Martin Fischer, CEO of Fast Frock Fashion Logistics, was preparing for a tough meeting. Seven years ago, his employees had made significant wage concessions to allow the company to invest in automation and new technologies to build its future. But the company had never made the expected investments, and some employee groups were demanding payback. Fast Frock had initially been the internal logistics unit of a large European retail fashion holding, but had been spun off in 2006 as a separate, wholly-owned, third-party logistics (3PL) subsidiary. Automation had become prevalent in the logistics industry, primarily to increase throughput speed and traceability, and to reduce error rates; but demands for customized services from Fast Frock's fashion retail customers, as well as high costs of investment, meant that Fast Frock, as many of its competitors, was still highly reliant on manpower. Warehouse workers faced unpredictable schedules of highly variable hours doing often repetitive tasks for low wages. Automation had, to some extent, further impoverished working conditions. Fast Frock's current employee performance bonus system was scheduled for an update next week with the input of employee representatives. They would likely bring up all employee-related topics, so Fischer had to go prepared with ideas and arguments. He was currently reassessing employee motivation schemes, manpower planning options and possibilities for further investment in new technologies. With the threat of an employee strike looming, he had to find the right solutions before it was too late.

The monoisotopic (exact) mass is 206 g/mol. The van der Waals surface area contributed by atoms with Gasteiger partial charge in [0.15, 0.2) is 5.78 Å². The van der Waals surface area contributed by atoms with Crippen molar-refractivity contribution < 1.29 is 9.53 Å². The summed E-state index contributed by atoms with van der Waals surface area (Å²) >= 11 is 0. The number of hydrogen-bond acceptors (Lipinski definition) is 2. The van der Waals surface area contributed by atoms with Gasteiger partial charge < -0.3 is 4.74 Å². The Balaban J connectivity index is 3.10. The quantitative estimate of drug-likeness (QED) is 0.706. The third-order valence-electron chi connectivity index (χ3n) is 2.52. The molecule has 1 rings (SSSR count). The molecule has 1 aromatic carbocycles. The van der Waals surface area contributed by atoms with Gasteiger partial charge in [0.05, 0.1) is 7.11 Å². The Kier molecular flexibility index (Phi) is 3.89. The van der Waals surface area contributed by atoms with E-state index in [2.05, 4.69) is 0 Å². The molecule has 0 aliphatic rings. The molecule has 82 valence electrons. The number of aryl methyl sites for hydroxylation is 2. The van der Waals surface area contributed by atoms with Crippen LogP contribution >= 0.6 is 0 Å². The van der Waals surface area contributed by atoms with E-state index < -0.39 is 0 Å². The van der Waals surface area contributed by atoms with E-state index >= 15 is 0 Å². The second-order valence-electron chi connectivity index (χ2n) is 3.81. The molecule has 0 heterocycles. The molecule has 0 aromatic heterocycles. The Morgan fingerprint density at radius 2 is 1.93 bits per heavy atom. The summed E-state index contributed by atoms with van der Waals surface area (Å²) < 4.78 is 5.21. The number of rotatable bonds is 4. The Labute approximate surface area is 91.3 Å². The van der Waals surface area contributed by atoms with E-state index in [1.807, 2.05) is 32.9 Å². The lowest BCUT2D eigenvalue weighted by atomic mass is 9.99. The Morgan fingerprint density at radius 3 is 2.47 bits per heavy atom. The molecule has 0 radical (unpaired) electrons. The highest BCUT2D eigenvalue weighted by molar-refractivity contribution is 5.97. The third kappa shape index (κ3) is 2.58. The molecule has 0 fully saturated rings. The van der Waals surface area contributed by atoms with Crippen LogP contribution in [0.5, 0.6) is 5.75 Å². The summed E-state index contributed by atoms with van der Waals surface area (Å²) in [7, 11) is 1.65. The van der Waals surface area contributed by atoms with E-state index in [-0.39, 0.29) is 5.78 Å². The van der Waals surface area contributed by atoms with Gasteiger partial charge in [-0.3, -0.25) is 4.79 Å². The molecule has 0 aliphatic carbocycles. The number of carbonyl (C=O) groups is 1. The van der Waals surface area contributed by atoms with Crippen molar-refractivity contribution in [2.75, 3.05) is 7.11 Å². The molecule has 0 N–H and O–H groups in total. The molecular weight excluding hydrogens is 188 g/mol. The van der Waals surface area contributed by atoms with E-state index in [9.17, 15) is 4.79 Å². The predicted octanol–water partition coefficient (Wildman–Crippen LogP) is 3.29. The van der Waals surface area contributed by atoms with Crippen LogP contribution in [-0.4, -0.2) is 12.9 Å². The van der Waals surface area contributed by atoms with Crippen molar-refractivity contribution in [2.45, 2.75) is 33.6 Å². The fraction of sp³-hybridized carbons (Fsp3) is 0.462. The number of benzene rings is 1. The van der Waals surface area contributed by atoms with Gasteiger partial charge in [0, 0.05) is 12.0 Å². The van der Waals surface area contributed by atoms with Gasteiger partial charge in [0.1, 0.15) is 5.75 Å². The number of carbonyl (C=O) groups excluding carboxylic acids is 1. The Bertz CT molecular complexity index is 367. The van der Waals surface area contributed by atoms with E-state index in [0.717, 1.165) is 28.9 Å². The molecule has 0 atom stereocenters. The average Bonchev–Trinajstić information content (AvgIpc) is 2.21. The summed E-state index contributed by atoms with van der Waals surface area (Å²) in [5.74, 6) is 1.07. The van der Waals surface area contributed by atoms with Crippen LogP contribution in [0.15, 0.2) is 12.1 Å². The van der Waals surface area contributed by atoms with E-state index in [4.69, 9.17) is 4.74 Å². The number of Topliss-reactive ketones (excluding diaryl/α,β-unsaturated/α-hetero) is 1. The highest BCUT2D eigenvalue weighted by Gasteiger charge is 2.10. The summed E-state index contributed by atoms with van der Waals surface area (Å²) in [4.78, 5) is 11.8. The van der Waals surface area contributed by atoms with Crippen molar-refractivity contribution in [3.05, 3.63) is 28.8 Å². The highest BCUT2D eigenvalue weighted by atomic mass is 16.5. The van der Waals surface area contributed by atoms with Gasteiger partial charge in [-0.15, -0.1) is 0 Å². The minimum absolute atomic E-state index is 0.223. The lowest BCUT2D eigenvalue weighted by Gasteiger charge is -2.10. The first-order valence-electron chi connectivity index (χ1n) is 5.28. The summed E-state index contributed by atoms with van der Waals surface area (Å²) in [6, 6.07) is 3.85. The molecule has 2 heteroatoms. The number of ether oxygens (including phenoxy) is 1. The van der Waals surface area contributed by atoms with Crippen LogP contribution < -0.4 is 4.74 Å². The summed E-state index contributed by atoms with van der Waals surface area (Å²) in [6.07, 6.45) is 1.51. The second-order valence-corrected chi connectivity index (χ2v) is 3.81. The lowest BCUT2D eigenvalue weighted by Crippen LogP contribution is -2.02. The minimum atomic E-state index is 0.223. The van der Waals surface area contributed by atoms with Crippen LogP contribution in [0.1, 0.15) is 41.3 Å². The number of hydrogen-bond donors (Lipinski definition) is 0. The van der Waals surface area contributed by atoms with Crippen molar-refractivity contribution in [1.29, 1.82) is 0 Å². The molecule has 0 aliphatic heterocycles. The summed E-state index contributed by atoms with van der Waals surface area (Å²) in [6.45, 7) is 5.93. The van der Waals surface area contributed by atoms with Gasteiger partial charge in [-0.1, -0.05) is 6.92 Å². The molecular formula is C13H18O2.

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RSM Case Development Centre

Based on field research; 14 pages.

Erasmus Research Institute of Management

Kleinsmith, N., Koene, B., & Jaehrling, K. (2018). Fast Frock Fashion Logistics: the Impact of New Technologies on Warehouse Workers. RSM Case Development Centre. Retrieved from